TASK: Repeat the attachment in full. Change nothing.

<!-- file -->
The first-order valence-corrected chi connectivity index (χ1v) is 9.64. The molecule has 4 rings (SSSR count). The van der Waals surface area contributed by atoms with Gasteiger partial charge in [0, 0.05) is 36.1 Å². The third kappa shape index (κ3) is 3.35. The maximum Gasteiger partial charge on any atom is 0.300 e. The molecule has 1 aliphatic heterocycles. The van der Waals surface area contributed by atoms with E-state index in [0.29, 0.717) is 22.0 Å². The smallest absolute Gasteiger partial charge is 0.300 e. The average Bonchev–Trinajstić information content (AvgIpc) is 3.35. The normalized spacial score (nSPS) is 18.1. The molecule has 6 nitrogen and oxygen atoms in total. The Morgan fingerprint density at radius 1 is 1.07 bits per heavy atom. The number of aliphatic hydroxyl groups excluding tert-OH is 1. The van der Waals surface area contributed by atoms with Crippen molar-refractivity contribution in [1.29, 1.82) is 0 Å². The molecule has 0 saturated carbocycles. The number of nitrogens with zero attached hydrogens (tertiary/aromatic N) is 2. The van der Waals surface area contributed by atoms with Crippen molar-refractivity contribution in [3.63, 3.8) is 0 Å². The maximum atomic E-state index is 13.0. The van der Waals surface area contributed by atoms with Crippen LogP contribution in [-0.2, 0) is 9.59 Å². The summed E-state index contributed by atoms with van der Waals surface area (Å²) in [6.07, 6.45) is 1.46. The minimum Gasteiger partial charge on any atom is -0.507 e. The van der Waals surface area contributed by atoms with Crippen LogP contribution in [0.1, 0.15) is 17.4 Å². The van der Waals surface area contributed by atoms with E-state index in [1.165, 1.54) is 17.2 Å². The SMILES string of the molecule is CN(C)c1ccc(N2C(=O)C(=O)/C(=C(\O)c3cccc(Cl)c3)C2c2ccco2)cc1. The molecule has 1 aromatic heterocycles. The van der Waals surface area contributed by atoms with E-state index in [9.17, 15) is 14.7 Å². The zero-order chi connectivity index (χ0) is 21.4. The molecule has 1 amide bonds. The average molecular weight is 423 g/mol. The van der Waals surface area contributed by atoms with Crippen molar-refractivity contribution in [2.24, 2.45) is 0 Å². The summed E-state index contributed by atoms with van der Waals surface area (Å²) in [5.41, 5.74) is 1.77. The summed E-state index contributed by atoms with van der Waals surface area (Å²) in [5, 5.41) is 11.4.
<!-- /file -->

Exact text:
The first-order valence-corrected chi connectivity index (χ1v) is 9.64. The molecule has 4 rings (SSSR count). The van der Waals surface area contributed by atoms with Gasteiger partial charge in [0, 0.05) is 36.1 Å². The third kappa shape index (κ3) is 3.35. The maximum Gasteiger partial charge on any atom is 0.300 e. The molecule has 1 aliphatic heterocycles. The van der Waals surface area contributed by atoms with E-state index in [0.29, 0.717) is 22.0 Å². The smallest absolute Gasteiger partial charge is 0.300 e. The average Bonchev–Trinajstić information content (AvgIpc) is 3.35. The normalized spacial score (nSPS) is 18.1. The molecule has 6 nitrogen and oxygen atoms in total. The Morgan fingerprint density at radius 1 is 1.07 bits per heavy atom. The number of aliphatic hydroxyl groups excluding tert-OH is 1. The van der Waals surface area contributed by atoms with Crippen molar-refractivity contribution in [1.29, 1.82) is 0 Å². The molecule has 0 saturated carbocycles. The number of nitrogens with zero attached hydrogens (tertiary/aromatic N) is 2. The van der Waals surface area contributed by atoms with Crippen molar-refractivity contribution in [3.63, 3.8) is 0 Å². The maximum atomic E-state index is 13.0. The van der Waals surface area contributed by atoms with Crippen LogP contribution in [-0.2, 0) is 9.59 Å². The summed E-state index contributed by atoms with van der Waals surface area (Å²) in [6.07, 6.45) is 1.46. The minimum Gasteiger partial charge on any atom is -0.507 e. The van der Waals surface area contributed by atoms with Crippen LogP contribution in [0.1, 0.15) is 17.4 Å². The van der Waals surface area contributed by atoms with E-state index in [1.165, 1.54) is 17.2 Å². The SMILES string of the molecule is CN(C)c1ccc(N2C(=O)C(=O)/C(=C(\O)c3cccc(Cl)c3)C2c2ccco2)cc1. The molecule has 1 aromatic heterocycles. The van der Waals surface area contributed by atoms with E-state index in [9.17, 15) is 14.7 Å². The zero-order chi connectivity index (χ0) is 21.4. The molecule has 1 amide bonds. The average molecular weight is 423 g/mol. The van der Waals surface area contributed by atoms with Crippen molar-refractivity contribution in [2.24, 2.45) is 0 Å². The summed E-state index contributed by atoms with van der Waals surface area (Å²) in [5.41, 5.74) is 1.77. The summed E-state index contributed by atoms with van der Waals surface area (Å²) in [5, 5.41) is 11.4.